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History and Freedom: Lectures 1964-1965 Hardcover – December 15, 2006

ISBN-13: 978-0745630120 ISBN-10: 074563012X Edition: 1st

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Product Details

  • Hardcover: 368 pages
  • Publisher: Polity; 1 edition (December 15, 2006)
  • Language: English
  • ISBN-10: 074563012X
  • ISBN-13: 978-0745630120
  • Product Dimensions: 3.9 x 0.6 x 9.8 inches
  • Shipping Weight: 1.4 pounds (View shipping rates and policies)
  • Average Customer Review: 4.7 out of 5 stars  See all reviews (3 customer reviews)
  • Amazon Best Sellers Rank: #2,751,889 in Books (See Top 100 in Books)

Editorial Reviews


"In an age once more in search of the big picture, Adorno's lecture course on 'History and Freedom' reminds us again of the astonishing contemporaneity of his thought. Combining dialectical agility with a refreshing candour and directness, these lectures represent a major thinker’s most open engagement with the meaning of human history, and the disastrous ambiguity of progress."

Peter Dews, University of Essex

Book Description

Despite all of humanity's failures, futile efforts and wrong turnings in the past, Adorno did not let himself be persuaded that we are doomed to suffer a bleak future for ever. One of the factors that prevented him from identifying a definitive plan for the future course of history was his feelings of solidarity with the victims and losers. As for the future, the course of events was to remain open-ended; instead of finality, he remained committed to a Hölderlin-like `openness'. This trace of the messianic has what he called `the colour of the concrete' as opposed to mere abstract possibility. Early in the 1960s Adorno gave four courses of lectures on the road leading to Negative Dialectics, his magnum opus of 1966. The second of these was concerned with the topics of history and freedom. In terms of content, these lectures represented an early version of the chapters in Negative Dialectics devoted to Kant and Hegel. In formal terms, these were improvised lectures that permit us to glimpse a philosophical work in progress. The text published here gives us an overview of all the themes and motifs of his philosophy of history: the key notion of the domination of nature, his criticism of the Existentialist concept of a `historicity' without history and, finally, his opposition to the traditional idea of truth as something permanent, unchanging and ahistorical.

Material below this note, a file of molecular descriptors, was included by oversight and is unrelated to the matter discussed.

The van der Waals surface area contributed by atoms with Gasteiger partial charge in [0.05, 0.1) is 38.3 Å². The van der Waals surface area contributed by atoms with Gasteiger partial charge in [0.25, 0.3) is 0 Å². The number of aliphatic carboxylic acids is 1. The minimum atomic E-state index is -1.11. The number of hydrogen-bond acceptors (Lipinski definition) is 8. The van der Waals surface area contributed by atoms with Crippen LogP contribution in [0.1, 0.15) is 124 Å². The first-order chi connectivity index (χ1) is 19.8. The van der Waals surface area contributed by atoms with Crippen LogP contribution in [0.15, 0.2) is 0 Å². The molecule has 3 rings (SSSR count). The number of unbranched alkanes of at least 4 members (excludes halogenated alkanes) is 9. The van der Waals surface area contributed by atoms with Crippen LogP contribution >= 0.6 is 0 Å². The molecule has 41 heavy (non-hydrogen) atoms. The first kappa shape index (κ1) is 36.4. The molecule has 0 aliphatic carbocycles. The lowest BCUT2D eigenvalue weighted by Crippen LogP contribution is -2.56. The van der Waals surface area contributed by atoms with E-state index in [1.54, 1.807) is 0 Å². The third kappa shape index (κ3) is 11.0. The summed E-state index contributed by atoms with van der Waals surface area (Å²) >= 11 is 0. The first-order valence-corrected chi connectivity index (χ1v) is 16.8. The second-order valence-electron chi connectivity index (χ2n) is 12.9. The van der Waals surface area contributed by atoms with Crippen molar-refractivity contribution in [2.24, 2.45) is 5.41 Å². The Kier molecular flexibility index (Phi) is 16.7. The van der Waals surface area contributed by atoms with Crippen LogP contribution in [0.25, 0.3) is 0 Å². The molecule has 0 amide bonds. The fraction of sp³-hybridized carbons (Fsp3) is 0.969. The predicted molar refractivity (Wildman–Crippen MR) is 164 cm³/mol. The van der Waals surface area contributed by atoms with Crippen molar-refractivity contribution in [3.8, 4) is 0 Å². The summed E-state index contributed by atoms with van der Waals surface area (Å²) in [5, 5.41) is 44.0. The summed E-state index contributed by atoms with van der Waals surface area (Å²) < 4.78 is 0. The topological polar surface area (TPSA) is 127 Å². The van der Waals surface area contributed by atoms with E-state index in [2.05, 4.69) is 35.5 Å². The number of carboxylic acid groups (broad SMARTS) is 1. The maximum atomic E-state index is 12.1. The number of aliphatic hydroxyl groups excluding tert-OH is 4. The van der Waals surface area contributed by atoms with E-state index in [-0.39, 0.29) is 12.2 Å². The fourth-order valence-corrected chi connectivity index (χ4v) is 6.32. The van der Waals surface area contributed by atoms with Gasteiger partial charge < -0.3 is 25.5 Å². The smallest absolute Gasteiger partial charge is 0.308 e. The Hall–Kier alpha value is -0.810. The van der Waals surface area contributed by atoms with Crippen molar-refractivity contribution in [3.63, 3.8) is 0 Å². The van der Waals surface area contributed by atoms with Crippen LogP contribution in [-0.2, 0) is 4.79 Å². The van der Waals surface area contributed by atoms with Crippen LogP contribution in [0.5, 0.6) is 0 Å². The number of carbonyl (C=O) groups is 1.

More About the Author

Theodor W. Adorno (1903-1969) was the leading figure of the Frankfurt school of critical theory. He authored more than twenty volumes, including "Negative Dialectics" (1982), "Kierkegaard" (Minnesota, 1989), "Dialectic of Enlightenment" (1975) with Max Horkheimer, and "Aesthetic Theory" (Minnesota, 1997).

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5 of 5 people found the following review helpful By Juan del Valle on May 11, 2009
Format: Paperback